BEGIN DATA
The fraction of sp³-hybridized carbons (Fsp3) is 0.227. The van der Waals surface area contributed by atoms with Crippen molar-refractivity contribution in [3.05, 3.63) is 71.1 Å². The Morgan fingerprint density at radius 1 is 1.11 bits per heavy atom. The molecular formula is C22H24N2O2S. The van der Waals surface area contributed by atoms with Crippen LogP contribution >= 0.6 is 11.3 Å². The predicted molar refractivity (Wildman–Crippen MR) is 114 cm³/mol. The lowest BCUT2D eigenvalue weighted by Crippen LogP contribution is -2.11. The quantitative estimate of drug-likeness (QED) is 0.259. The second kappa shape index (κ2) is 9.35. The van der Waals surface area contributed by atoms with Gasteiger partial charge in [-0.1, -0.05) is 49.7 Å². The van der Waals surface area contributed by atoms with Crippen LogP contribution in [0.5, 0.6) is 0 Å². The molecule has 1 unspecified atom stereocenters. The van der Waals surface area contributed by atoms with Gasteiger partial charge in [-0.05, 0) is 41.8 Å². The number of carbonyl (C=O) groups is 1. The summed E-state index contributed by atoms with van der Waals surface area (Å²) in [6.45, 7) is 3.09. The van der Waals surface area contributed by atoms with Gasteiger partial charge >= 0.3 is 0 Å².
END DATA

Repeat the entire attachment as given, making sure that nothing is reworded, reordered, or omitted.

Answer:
The fraction of sp³-hybridized carbons (Fsp3) is 0.227. The van der Waals surface area contributed by atoms with Crippen molar-refractivity contribution in [3.05, 3.63) is 71.1 Å². The Morgan fingerprint density at radius 1 is 1.11 bits per heavy atom. The molecular formula is C22H24N2O2S. The van der Waals surface area contributed by atoms with Crippen LogP contribution >= 0.6 is 11.3 Å². The predicted molar refractivity (Wildman–Crippen MR) is 114 cm³/mol. The lowest BCUT2D eigenvalue weighted by Crippen LogP contribution is -2.11. The quantitative estimate of drug-likeness (QED) is 0.259. The second kappa shape index (κ2) is 9.35. The van der Waals surface area contributed by atoms with Gasteiger partial charge in [-0.1, -0.05) is 49.7 Å². The van der Waals surface area contributed by atoms with Crippen LogP contribution in [0.5, 0.6) is 0 Å². The molecule has 1 unspecified atom stereocenters. The van der Waals surface area contributed by atoms with Gasteiger partial charge in [-0.05, 0) is 41.8 Å². The number of carbonyl (C=O) groups is 1. The summed E-state index contributed by atoms with van der Waals surface area (Å²) in [6.45, 7) is 3.09. The van der Waals surface area contributed by atoms with Gasteiger partial charge >= 0.3 is 0 Å².